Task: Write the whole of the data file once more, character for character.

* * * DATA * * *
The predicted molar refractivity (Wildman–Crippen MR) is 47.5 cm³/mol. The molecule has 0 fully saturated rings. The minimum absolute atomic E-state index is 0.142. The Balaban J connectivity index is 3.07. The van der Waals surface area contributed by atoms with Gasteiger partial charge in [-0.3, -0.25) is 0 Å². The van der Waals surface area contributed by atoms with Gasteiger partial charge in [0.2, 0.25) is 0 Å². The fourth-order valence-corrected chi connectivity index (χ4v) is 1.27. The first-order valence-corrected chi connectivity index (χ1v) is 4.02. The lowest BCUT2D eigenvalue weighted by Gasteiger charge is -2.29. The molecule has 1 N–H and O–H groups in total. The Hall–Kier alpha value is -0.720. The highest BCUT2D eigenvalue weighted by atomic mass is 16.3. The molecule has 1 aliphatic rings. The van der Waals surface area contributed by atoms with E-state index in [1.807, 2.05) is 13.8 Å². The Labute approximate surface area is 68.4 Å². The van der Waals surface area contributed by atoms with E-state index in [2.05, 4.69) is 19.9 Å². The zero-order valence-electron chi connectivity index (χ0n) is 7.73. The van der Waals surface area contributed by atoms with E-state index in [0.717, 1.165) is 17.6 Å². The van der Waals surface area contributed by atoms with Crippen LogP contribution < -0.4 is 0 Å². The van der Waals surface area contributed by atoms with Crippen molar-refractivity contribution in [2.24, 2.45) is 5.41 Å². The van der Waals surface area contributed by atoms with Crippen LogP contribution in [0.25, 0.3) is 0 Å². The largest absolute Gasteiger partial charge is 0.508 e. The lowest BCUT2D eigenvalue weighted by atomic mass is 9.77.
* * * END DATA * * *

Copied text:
The predicted molar refractivity (Wildman–Crippen MR) is 47.5 cm³/mol. The molecule has 0 fully saturated rings. The minimum absolute atomic E-state index is 0.142. The Balaban J connectivity index is 3.07. The van der Waals surface area contributed by atoms with Gasteiger partial charge in [-0.3, -0.25) is 0 Å². The van der Waals surface area contributed by atoms with Gasteiger partial charge in [0.2, 0.25) is 0 Å². The fourth-order valence-corrected chi connectivity index (χ4v) is 1.27. The first-order valence-corrected chi connectivity index (χ1v) is 4.02. The lowest BCUT2D eigenvalue weighted by Gasteiger charge is -2.29. The molecule has 1 N–H and O–H groups in total. The Hall–Kier alpha value is -0.720. The highest BCUT2D eigenvalue weighted by atomic mass is 16.3. The molecule has 1 aliphatic rings. The van der Waals surface area contributed by atoms with E-state index in [1.807, 2.05) is 13.8 Å². The Labute approximate surface area is 68.4 Å². The van der Waals surface area contributed by atoms with E-state index in [2.05, 4.69) is 19.9 Å². The zero-order valence-electron chi connectivity index (χ0n) is 7.73. The van der Waals surface area contributed by atoms with E-state index in [0.717, 1.165) is 17.6 Å². The van der Waals surface area contributed by atoms with Crippen LogP contribution < -0.4 is 0 Å². The van der Waals surface area contributed by atoms with Crippen molar-refractivity contribution in [2.24, 2.45) is 5.41 Å². The van der Waals surface area contributed by atoms with Crippen LogP contribution in [0.25, 0.3) is 0 Å². The largest absolute Gasteiger partial charge is 0.508 e. The lowest BCUT2D eigenvalue weighted by atomic mass is 9.77.